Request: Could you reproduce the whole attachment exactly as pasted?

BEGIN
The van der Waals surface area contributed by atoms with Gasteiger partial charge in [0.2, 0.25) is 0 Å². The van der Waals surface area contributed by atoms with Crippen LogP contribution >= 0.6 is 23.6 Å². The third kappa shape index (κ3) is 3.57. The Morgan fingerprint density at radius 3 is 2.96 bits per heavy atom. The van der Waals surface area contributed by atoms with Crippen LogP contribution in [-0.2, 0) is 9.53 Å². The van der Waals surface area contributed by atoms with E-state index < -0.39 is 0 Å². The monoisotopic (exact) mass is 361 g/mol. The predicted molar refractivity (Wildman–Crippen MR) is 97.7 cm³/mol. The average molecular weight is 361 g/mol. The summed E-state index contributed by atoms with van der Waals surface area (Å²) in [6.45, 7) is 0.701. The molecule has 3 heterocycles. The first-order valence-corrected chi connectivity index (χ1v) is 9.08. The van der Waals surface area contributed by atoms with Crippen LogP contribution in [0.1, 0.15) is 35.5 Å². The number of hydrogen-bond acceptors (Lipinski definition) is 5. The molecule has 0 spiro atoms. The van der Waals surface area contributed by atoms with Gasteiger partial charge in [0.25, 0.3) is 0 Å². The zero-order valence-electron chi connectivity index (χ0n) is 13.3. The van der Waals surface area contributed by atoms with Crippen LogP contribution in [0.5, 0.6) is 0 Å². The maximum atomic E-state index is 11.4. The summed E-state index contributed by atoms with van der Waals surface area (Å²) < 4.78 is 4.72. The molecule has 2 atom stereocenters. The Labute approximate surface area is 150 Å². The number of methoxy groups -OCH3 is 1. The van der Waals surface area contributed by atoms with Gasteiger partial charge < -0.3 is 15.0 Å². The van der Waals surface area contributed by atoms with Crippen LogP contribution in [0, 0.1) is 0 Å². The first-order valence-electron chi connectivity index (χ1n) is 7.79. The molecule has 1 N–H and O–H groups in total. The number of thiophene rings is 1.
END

The van der Waals surface area contributed by atoms with Gasteiger partial charge in [0.2, 0.25) is 0 Å². The van der Waals surface area contributed by atoms with Crippen LogP contribution >= 0.6 is 23.6 Å². The third kappa shape index (κ3) is 3.57. The Morgan fingerprint density at radius 3 is 2.96 bits per heavy atom. The van der Waals surface area contributed by atoms with Crippen LogP contribution in [-0.2, 0) is 9.53 Å². The van der Waals surface area contributed by atoms with E-state index < -0.39 is 0 Å². The monoisotopic (exact) mass is 361 g/mol. The predicted molar refractivity (Wildman–Crippen MR) is 97.7 cm³/mol. The average molecular weight is 361 g/mol. The summed E-state index contributed by atoms with van der Waals surface area (Å²) in [6.45, 7) is 0.701. The molecule has 3 heterocycles. The first-order valence-corrected chi connectivity index (χ1v) is 9.08. The van der Waals surface area contributed by atoms with Crippen LogP contribution in [0.1, 0.15) is 35.5 Å². The number of hydrogen-bond acceptors (Lipinski definition) is 5. The molecule has 0 spiro atoms. The van der Waals surface area contributed by atoms with Gasteiger partial charge in [0.25, 0.3) is 0 Å². The zero-order valence-electron chi connectivity index (χ0n) is 13.3. The van der Waals surface area contributed by atoms with Crippen LogP contribution in [0.5, 0.6) is 0 Å². The maximum atomic E-state index is 11.4. The summed E-state index contributed by atoms with van der Waals surface area (Å²) < 4.78 is 4.72. The molecule has 2 atom stereocenters. The Labute approximate surface area is 150 Å². The number of methoxy groups -OCH3 is 1. The van der Waals surface area contributed by atoms with Gasteiger partial charge < -0.3 is 15.0 Å². The van der Waals surface area contributed by atoms with Crippen LogP contribution in [0, 0.1) is 0 Å². The first-order valence-electron chi connectivity index (χ1n) is 7.79. The molecule has 1 N–H and O–H groups in total. The number of thiophene rings is 1.